Redfern First Nations Embassy slapped with 48 hour eviction notices

The tent embassy in Redfern was founded in May 2014 to protest the AHCThe tent embassy in Redfern was founded in May 2014 to protest the AHC's proposed redevelopment. | Photo: Peter Boyle/ Green Left Weekly

20 February 2015 Telesur TV

Property investors have been promised a suburb "free of Aboriginals," but protesters in Sydney's most well-known Indigenous community aren't giving in without a fight.

Indigenous Australians protesting against gentrification of a Sydney suburb were ordered Friday to dismantle their protest camp.

"We will refuse their orders. We will stay here. They will have to move us physically I suppose,” Gamillaroi elder and veteran activist Jenny Munro told the Sydney Morning Herald.

According to Munro, occupants of the Redfern Aboriginal Tent Embassy (RATE) were slapped with eviction notices at mid-afternoon, and given a 48-hour window to respond. That means activists must take their case to a court before Sunday afternoon.

“He served it knowing we won't be able to access the courts. It's just more filthy politics,” Munro stated, referring to Michael Mundine. Mundine is the CEO of the Aboriginal Housing Company (AHC), which administers a chunk of the Redfern suburb known as the Block.

When the AHC first began to be handed parts of what would later become the Block in the 1970s, it was widely viewed as a major victory in the battle for Indigenous land rights. The entire area was earmarked for affordable housing for Indigenous Australians.

However, since 2004, low cost housing in the area has been gradually razed, with the AHC pledging to rebuild.


An advertisement aimed at property investors has promised the AHC's redevelopment will deliver a suburb free of Indigenous Australians. | Image: AHC Promotional sketch

Then in 2014, the AHC announced it was planning a AU$70 million (US$55 million) commercial redevelopment, which would include office blocks and lucrative student accommodation.

The AHC claimed the commercial side of its redevelopment plans will provide the company with the cash it needs to construct new homes for Indigenous Australians.

Yet an advertisement aimed at property investors has promised the AHC's redevelopment will deliver a suburb free of Indigenous Australians.

“The Aboriginals have already moved out, now Redfern is the last virgin suburb close to city, it will have great potential for capital growth in the near future,” read an advert published by Great Fortune Investments' for property developer Deicorp.

Deicorp has been engaged by the AHC to carry out construction of an apartment block in Redfern.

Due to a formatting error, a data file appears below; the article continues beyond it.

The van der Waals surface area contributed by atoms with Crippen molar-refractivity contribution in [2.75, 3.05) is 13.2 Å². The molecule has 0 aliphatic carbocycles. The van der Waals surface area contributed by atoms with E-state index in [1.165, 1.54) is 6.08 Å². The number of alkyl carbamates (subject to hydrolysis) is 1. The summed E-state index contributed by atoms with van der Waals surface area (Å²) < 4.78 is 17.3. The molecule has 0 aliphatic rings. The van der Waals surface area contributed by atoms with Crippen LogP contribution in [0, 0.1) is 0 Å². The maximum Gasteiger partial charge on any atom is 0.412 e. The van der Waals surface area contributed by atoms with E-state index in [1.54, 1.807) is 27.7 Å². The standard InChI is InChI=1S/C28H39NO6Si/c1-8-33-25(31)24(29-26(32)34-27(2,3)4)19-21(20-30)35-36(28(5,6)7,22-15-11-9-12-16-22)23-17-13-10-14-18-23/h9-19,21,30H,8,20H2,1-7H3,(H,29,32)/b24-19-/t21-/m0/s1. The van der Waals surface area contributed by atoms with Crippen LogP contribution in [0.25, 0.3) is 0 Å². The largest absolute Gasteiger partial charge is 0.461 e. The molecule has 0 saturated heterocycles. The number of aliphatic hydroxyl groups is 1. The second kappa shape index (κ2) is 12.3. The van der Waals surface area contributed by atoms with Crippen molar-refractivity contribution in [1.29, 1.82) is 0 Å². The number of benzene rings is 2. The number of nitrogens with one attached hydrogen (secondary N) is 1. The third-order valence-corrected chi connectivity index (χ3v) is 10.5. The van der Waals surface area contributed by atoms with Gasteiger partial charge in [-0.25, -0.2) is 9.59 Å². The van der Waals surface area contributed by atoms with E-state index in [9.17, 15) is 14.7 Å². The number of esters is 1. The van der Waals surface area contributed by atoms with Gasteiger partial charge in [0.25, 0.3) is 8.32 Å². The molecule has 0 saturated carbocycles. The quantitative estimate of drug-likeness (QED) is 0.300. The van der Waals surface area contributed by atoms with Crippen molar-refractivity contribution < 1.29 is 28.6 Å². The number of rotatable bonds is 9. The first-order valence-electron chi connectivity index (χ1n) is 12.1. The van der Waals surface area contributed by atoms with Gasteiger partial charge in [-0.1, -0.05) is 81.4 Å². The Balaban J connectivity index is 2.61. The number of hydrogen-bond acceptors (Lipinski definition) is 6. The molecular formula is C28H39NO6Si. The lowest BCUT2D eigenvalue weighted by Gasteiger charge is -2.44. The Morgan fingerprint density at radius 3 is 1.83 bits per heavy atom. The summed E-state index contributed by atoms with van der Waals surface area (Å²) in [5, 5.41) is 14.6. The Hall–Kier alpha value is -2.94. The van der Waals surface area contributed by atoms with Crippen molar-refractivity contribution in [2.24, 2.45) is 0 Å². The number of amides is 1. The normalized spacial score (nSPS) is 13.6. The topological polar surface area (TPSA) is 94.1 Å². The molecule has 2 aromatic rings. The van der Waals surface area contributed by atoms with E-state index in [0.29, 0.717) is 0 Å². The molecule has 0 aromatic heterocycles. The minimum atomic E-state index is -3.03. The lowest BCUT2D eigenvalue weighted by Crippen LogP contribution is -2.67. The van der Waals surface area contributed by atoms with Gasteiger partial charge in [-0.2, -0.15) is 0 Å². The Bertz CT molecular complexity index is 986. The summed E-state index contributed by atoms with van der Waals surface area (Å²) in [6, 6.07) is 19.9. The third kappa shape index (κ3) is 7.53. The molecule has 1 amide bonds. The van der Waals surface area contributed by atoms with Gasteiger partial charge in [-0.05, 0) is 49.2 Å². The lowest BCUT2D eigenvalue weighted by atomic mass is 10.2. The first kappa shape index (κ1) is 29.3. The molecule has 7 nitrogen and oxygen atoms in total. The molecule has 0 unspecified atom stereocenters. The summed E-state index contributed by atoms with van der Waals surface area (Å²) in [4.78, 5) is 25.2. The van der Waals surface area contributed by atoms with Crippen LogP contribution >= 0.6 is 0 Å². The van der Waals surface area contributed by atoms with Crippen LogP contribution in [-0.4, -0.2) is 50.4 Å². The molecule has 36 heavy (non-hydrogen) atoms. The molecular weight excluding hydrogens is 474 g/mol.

Without any Indigenous Australians living in the suburb, Diecorp's apartments would offer property investors “good rental return and convenient location,” according to the advertisement.


The Redfern Tent Embassy with Sydney city in the background | Image: THe Guadian

Activists have responded by accusing the AHC of selling out. They argue the AHC is cooperating with what they say is a government plan to gentrify Redfern.

“It’s been demolitions and drug addiction under this administration of Mick Mundine. And well, because greed knows no color, there are some of our people who work for the government's agenda,” Munro said during an interview with progressive newspaper Green Left Weekly earlier this month.

“There have been three purges of Aboriginal people from Redfern — in the late 70s, late 80s and now this latest purge. Redfern used to have the biggest urban population of Aboriginal people in Australia. Now it is western Sydney, as our community has been pushed out of the inner city. So we are saying ’enough,’” she stated.

Since the Aboriginal embassy was founded in May 2014 to protest the AHC's redevelopment plans, the site has grown to include vegetable patches and a seed bank, a sacred fire pit, kitchen and a collection of tents.

Yet, activists involved in the embassy say they have been regularly harassed and pressured to leave the Block.


The planned streetscape - Not an Aboriginal in sight. | Image: AHC Promotional sketch

Munro herself claims authorities tried to intimidate her when police charged her with assault in December.

She was accused of engaging in an altercation on The Block with a resident of a nearby area.

In a statement obtained by website New Matilda, Munro's lawyer Lisa De Luca said the Indigenous elder was “acting in self-defense” and claimed activists themselves are the main victims of violence.

“Since May 2014, Ms. Munro and other occupants have been subjected to threats, intimidation and assaults by people connected with the Aboriginal Housing Company,” De Luca alleged. “All of these acts of violence have been perpetrated against the Redfern Aboriginal Tent Embassy with the sole purpose of stopping the protest.”